Editor’s Note: This opinion piece was provided by an Alberta rancher for the April edition of ABP, our quarterly print magazine.
I feel compelled to write in response to Will Verboven comments in the January 2022 edition of Alberta Beef Magazine.
Verboven accurately states the history of ABP since its inception in the late 60s. When created, our industry looked much different from current times. Cattle feeding in Alberta was done on a much smaller scale, commonly on the operations that calved the cows. Today’s industry is two generations removed from the founding of our ABP. In the current realm, cattle feeders and cow calf operators often lack contact with and understanding of the other sector. There is truth in the cow operator sometimes knows little about what happens with the calves after dropped at the market. Just as guilty is the cattle feeder who thinks calves come from a telephone; all he needs to do is make a call and the animals show up in the feed yard receiving area. The separation of the cattle sectors – cow calf and cattle feeders – has led to current ABP dysfunction. Coupled with a refundable check off, status quo is clearly impossible.
Verboven is promoting a separate check off organization for the cattle feeding sector, while ABP continues to represent the cow calf side. I have grave concerns that this structure would provide two well-funded organizations with the means to be in perpetual conflict. There are very few issues in the cattle business where the cow calf sector and cattle feeders have inherent conflict. If slaughter value is maximized, and total production costs minimized, both sectors will benefit. The health of the other sector is all important to both sides. Without a healthy cow calf business, feed yards are out of business when there are no calves to buy. Without cattle feeders there are no buyers at weaning. We are not each other’s enemies; we are reliant on one another.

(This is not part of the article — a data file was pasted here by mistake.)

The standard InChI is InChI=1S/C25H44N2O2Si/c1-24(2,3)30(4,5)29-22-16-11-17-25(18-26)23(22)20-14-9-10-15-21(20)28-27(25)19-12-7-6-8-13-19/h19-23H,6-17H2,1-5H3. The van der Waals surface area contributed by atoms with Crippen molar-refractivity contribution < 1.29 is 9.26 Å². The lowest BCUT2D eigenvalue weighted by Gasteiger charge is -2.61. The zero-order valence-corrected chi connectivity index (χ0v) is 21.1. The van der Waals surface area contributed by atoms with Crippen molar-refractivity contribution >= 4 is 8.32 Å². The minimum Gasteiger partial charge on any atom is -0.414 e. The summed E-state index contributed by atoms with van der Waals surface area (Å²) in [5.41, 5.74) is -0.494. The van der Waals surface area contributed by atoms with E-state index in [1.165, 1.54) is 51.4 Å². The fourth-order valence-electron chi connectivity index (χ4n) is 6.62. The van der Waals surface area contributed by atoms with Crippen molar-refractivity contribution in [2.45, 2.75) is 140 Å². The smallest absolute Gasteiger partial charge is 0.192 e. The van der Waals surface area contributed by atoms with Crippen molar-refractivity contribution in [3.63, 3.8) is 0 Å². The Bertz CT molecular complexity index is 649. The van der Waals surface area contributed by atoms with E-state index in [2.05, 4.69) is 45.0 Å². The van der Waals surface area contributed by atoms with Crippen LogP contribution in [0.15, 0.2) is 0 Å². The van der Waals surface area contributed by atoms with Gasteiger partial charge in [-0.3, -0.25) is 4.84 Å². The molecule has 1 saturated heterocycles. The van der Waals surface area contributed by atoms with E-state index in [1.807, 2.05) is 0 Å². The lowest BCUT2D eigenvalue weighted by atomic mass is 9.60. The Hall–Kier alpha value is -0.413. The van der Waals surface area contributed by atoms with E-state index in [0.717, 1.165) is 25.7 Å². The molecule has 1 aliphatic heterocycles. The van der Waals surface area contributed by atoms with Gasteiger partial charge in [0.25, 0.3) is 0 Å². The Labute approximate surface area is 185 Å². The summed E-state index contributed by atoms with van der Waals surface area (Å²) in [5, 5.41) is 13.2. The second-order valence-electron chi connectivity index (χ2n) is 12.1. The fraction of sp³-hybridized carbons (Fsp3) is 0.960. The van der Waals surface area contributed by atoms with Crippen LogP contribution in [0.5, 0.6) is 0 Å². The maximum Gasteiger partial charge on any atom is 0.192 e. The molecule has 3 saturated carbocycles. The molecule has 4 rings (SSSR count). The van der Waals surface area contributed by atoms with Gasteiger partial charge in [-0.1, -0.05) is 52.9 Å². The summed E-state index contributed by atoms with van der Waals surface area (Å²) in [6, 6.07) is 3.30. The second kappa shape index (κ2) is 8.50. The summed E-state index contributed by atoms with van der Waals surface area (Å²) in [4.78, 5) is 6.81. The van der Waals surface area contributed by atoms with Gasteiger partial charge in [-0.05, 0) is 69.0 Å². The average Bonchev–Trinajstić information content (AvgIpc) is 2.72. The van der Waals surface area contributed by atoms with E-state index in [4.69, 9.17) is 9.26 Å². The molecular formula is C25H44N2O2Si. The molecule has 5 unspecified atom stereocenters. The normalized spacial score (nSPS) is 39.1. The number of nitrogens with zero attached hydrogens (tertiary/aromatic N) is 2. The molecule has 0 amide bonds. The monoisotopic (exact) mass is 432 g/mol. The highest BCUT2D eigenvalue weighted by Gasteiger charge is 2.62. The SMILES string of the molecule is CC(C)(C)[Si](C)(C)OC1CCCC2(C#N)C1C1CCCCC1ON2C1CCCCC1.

The solution is yet another rework of ABP structure. Checkoff becomes non-refundable once again. Half the board is elected by operations that birth calves. Half the board is elected by operations that add value to cattle. Outfits that do both choose which side of the board their votes will elect. Cattle feeders could no longer claim they do not have influence at the ABP board that is equitable to their check off paid. As cattle feeders are much smaller in numbers than cow calf operators, this structure does mean that a small group of people will elect half the board. I realize that this is not pure democracy and expect marketing council would need to make changes to accommodate this structure within the law. Transitioning to this structure is no easy feat. ABP and ACFA will lose identities of us and them. We will all be at the same table for the common good of the entire cattle business.
Brent Heidecker, Alberta rancher
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